A Live TV Interview About Exquisite Miniatures
by Rachelle and Wes Siegrist
Wes and I were delighted to receive a phone call this past week, from NTV’s The Good Life host, Carol Staab, to inquire about interviewing us pertaining to our Exquisite Miniatures Tour! A time was set up for Thursday morning, December 1st, and our live phone interview was featured during a 10-minute segment of the station’s entertaining morning program, The Good Life. It’s always a bit nerve wracking to be interviewed live, but alas all went very well, as we shared about the wows and challenges of painting miniatures and about our historical museum tour, now scheduled into 2020! Carol, and co-host Ashia Aubrey, did a wonderful job and we are most thankful for the opportunity to be a part of their morning program!
You can watch and listen to the informative and entertaining interview here ~ NTV/ABC Nebraska TV The Good Life
~ Mini Art . . . It’s The Next Big Thing ~
Stoking the excitement was an article we just found in the Traditional Home Magazine’s September 2016 issue, proclaiming miniature portraits are back in style, which of course got us very excited as miniaturists! I love how the article begins . . . “Miniatures are the artistic equivalent to those people who speak so softly that everyone leans in to hear them. Our eye is drawn in naturally to these tiny artworks; we’re fascinated and curious to learn more.” We couldn’t agree more! The article goes on to talk about the wow factor involved with miniatures and the charm of their intimacy due to their small size and scale.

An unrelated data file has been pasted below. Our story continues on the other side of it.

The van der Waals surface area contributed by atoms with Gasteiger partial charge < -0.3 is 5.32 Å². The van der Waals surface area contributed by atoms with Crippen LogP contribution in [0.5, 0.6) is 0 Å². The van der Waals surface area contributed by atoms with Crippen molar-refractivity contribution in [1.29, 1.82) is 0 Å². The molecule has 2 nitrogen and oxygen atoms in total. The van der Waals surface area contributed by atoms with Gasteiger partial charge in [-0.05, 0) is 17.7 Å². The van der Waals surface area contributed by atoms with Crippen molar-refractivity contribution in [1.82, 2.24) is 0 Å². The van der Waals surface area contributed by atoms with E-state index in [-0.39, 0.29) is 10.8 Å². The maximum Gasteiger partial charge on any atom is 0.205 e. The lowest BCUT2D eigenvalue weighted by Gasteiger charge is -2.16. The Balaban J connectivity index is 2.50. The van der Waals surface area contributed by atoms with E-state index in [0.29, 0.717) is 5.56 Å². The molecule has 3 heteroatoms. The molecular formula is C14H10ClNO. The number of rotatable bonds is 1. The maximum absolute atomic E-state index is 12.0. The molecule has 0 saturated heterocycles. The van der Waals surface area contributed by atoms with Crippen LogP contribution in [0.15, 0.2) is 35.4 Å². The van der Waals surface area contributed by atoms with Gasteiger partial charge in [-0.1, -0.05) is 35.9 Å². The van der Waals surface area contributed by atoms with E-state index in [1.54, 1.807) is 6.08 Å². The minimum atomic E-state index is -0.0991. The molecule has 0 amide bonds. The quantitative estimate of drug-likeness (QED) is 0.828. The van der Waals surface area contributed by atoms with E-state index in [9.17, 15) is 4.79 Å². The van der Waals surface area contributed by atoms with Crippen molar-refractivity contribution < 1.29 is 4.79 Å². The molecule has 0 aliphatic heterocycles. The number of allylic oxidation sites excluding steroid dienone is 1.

Wes writes . . . .
~Miniature paintings left the pages of books over 500 years ago and became cherished unique art treasures. They were intimately adored by the masses as tokens of affection and keepsakes passed down through generations. Artists thrived as miniaturists with overwhelming public demand seeking them out.
All this changed with the introduction and development of photography in the 1800s. Most all miniaturists fell from favor, as the public wanted the latest, greatest thing that was far cheaper and less time consuming to produce. For a while miniaturists touted their ability to employ color and flatter their sitters but this had little impact on swaying public opinion. Only the business savvy, with loyal patronage preferring the made by hand gems persisted with the future outlook of what had once been a dominant force in art looking bleak.
Insult to injury grew to intolerable conditions when photography began to market and parade itself as “miniature paintings”. These colored photographs were finding their way into exhibitions and collectors were being duped into thinking they had acquired traditional paintings. A brave handful of artists decided enough was enough and came together to form the world’s first miniature art society with the goal of preserving and promoting their beloved genre.
Today, over 120 years later, miniature art persists due to the efforts of the world’s miniature art societies. Rachelle and I fortuitously stumbled into them back in 1997 and after falling in love with these diminutive gems, chose to pursue them full time as artists. We encompass a variety of subject matter in our body of work and are proud to be among the mere handful worldwide of miniaturists adept at human portrait miniatures. Public demand seems to prefer pets, wildlife and landscapes but it is comforting to know some still commission intimate tiny portraits of their family. It is also heartwarming to read that they may have another revival of interest on the near horizon! ~
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~Traditional Home Magazine September 2016 “Small Wonders, Miniature Portraits Are Back In Style”, Ted Loos
~For further information on miniature art: Modern Masters of Miniature Art In America by Wes Siegrist
This is a great opportunity to see in person and add to your collection, our miniatures paintings this week at the Steamboat Art Museum!
Until next time . . .